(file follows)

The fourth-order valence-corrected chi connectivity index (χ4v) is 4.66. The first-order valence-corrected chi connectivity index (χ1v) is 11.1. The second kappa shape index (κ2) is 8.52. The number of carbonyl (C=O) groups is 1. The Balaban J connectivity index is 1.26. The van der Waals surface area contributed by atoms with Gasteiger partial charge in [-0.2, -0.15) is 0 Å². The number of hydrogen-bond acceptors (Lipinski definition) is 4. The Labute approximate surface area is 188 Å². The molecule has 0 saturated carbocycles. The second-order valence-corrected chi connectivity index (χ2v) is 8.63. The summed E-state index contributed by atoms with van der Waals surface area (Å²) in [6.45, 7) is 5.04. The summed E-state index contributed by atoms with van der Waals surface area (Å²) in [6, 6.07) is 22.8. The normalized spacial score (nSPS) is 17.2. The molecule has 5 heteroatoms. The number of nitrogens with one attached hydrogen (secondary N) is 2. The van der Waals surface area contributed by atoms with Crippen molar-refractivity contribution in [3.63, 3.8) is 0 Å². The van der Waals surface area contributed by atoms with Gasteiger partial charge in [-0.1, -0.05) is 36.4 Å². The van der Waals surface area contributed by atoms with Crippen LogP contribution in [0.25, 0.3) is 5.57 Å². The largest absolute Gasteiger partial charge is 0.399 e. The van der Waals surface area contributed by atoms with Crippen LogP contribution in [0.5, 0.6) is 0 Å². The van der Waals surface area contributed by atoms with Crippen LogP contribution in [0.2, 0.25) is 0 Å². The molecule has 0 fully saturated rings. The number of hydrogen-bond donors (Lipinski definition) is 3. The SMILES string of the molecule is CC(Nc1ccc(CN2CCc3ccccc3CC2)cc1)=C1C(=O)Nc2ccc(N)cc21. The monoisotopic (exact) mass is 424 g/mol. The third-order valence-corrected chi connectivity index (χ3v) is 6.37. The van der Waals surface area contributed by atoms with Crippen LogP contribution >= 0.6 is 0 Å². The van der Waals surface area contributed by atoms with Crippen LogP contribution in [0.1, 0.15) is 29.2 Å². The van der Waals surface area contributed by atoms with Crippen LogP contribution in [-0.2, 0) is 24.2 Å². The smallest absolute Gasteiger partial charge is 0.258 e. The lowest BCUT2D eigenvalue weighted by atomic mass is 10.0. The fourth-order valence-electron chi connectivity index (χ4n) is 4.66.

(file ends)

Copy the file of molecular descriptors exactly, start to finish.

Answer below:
The fourth-order valence-corrected chi connectivity index (χ4v) is 4.66. The first-order valence-corrected chi connectivity index (χ1v) is 11.1. The second kappa shape index (κ2) is 8.52. The number of carbonyl (C=O) groups is 1. The Balaban J connectivity index is 1.26. The van der Waals surface area contributed by atoms with Gasteiger partial charge in [-0.2, -0.15) is 0 Å². The number of hydrogen-bond acceptors (Lipinski definition) is 4. The Labute approximate surface area is 188 Å². The molecule has 0 saturated carbocycles. The second-order valence-corrected chi connectivity index (χ2v) is 8.63. The summed E-state index contributed by atoms with van der Waals surface area (Å²) in [6.45, 7) is 5.04. The summed E-state index contributed by atoms with van der Waals surface area (Å²) in [6, 6.07) is 22.8. The normalized spacial score (nSPS) is 17.2. The molecule has 5 heteroatoms. The number of nitrogens with one attached hydrogen (secondary N) is 2. The van der Waals surface area contributed by atoms with Crippen molar-refractivity contribution in [3.63, 3.8) is 0 Å². The van der Waals surface area contributed by atoms with Gasteiger partial charge in [-0.1, -0.05) is 36.4 Å². The van der Waals surface area contributed by atoms with Crippen LogP contribution in [0.25, 0.3) is 5.57 Å². The largest absolute Gasteiger partial charge is 0.399 e. The van der Waals surface area contributed by atoms with Crippen LogP contribution in [0.5, 0.6) is 0 Å². The van der Waals surface area contributed by atoms with Crippen LogP contribution in [0.2, 0.25) is 0 Å². The molecule has 0 fully saturated rings. The number of hydrogen-bond donors (Lipinski definition) is 3. The SMILES string of the molecule is CC(Nc1ccc(CN2CCc3ccccc3CC2)cc1)=C1C(=O)Nc2ccc(N)cc21. The monoisotopic (exact) mass is 424 g/mol. The third-order valence-corrected chi connectivity index (χ3v) is 6.37. The van der Waals surface area contributed by atoms with Crippen LogP contribution >= 0.6 is 0 Å². The van der Waals surface area contributed by atoms with Crippen LogP contribution in [0.1, 0.15) is 29.2 Å². The van der Waals surface area contributed by atoms with Crippen LogP contribution in [-0.2, 0) is 24.2 Å². The smallest absolute Gasteiger partial charge is 0.258 e. The lowest BCUT2D eigenvalue weighted by atomic mass is 10.0. The fourth-order valence-electron chi connectivity index (χ4n) is 4.66.